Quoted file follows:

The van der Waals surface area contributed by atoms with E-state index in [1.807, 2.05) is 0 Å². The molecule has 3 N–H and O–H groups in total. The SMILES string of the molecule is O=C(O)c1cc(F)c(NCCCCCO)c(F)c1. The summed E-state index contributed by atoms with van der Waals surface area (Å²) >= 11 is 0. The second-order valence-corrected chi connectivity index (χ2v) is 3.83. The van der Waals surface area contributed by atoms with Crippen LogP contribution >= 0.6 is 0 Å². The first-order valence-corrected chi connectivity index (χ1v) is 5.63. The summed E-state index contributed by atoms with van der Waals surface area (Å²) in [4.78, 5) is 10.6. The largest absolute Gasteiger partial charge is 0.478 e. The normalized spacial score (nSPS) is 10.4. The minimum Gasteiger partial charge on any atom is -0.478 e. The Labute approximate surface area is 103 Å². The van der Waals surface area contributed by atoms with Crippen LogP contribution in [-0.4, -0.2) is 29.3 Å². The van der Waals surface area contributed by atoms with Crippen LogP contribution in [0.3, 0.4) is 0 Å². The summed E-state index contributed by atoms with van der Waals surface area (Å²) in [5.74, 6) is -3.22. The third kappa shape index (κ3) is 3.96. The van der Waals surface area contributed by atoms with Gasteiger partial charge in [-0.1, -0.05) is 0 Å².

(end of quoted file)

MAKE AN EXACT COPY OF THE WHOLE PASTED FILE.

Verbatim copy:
The van der Waals surface area contributed by atoms with E-state index in [1.807, 2.05) is 0 Å². The molecule has 3 N–H and O–H groups in total. The SMILES string of the molecule is O=C(O)c1cc(F)c(NCCCCCO)c(F)c1. The summed E-state index contributed by atoms with van der Waals surface area (Å²) >= 11 is 0. The second-order valence-corrected chi connectivity index (χ2v) is 3.83. The van der Waals surface area contributed by atoms with Crippen LogP contribution >= 0.6 is 0 Å². The first-order valence-corrected chi connectivity index (χ1v) is 5.63. The summed E-state index contributed by atoms with van der Waals surface area (Å²) in [4.78, 5) is 10.6. The largest absolute Gasteiger partial charge is 0.478 e. The normalized spacial score (nSPS) is 10.4. The minimum Gasteiger partial charge on any atom is -0.478 e. The Labute approximate surface area is 103 Å². The van der Waals surface area contributed by atoms with Crippen LogP contribution in [-0.4, -0.2) is 29.3 Å². The van der Waals surface area contributed by atoms with Crippen LogP contribution in [0.3, 0.4) is 0 Å². The summed E-state index contributed by atoms with van der Waals surface area (Å²) in [5.74, 6) is -3.22. The third kappa shape index (κ3) is 3.96. The van der Waals surface area contributed by atoms with Gasteiger partial charge in [-0.1, -0.05) is 0 Å².